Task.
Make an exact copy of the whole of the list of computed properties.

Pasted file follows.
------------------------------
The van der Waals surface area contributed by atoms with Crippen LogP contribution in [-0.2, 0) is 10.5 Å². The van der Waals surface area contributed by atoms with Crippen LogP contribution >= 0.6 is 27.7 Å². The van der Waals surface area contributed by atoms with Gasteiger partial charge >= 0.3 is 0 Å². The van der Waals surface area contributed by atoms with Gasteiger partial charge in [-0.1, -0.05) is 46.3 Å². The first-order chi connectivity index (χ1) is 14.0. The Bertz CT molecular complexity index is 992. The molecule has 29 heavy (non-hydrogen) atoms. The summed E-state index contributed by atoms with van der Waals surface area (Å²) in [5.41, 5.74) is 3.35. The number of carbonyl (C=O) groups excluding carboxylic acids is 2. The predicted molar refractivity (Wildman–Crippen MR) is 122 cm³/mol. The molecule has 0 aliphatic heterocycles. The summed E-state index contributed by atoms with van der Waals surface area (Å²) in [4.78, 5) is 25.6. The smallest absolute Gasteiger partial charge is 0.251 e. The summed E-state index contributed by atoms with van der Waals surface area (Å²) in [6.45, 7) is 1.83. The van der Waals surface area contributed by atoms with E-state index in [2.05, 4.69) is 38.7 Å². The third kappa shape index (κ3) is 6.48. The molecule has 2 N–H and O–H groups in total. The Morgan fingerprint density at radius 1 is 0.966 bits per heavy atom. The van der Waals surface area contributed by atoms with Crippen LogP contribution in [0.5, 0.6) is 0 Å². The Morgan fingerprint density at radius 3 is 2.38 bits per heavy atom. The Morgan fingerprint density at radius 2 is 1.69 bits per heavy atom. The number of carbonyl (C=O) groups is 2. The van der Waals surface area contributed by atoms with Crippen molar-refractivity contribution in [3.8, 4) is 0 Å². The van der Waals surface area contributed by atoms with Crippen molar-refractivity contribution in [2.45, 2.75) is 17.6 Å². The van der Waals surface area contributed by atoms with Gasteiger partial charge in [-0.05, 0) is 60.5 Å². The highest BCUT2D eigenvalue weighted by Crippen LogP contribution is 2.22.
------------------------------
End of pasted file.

The van der Waals surface area contributed by atoms with Crippen LogP contribution in [-0.2, 0) is 10.5 Å². The van der Waals surface area contributed by atoms with Crippen LogP contribution >= 0.6 is 27.7 Å². The van der Waals surface area contributed by atoms with Gasteiger partial charge >= 0.3 is 0 Å². The van der Waals surface area contributed by atoms with Gasteiger partial charge in [-0.1, -0.05) is 46.3 Å². The first-order chi connectivity index (χ1) is 14.0. The Bertz CT molecular complexity index is 992. The molecule has 29 heavy (non-hydrogen) atoms. The summed E-state index contributed by atoms with van der Waals surface area (Å²) in [5.41, 5.74) is 3.35. The number of carbonyl (C=O) groups excluding carboxylic acids is 2. The predicted molar refractivity (Wildman–Crippen MR) is 122 cm³/mol. The molecule has 0 aliphatic heterocycles. The summed E-state index contributed by atoms with van der Waals surface area (Å²) in [4.78, 5) is 25.6. The smallest absolute Gasteiger partial charge is 0.251 e. The summed E-state index contributed by atoms with van der Waals surface area (Å²) in [6.45, 7) is 1.83. The van der Waals surface area contributed by atoms with E-state index in [2.05, 4.69) is 38.7 Å². The third kappa shape index (κ3) is 6.48. The molecule has 2 N–H and O–H groups in total. The Morgan fingerprint density at radius 1 is 0.966 bits per heavy atom. The van der Waals surface area contributed by atoms with Crippen LogP contribution in [0.5, 0.6) is 0 Å². The Morgan fingerprint density at radius 3 is 2.38 bits per heavy atom. The Morgan fingerprint density at radius 2 is 1.69 bits per heavy atom. The number of carbonyl (C=O) groups is 2. The van der Waals surface area contributed by atoms with Crippen molar-refractivity contribution in [3.8, 4) is 0 Å². The van der Waals surface area contributed by atoms with Crippen molar-refractivity contribution in [2.45, 2.75) is 17.6 Å². The van der Waals surface area contributed by atoms with Gasteiger partial charge in [-0.05, 0) is 60.5 Å². The highest BCUT2D eigenvalue weighted by Crippen LogP contribution is 2.22.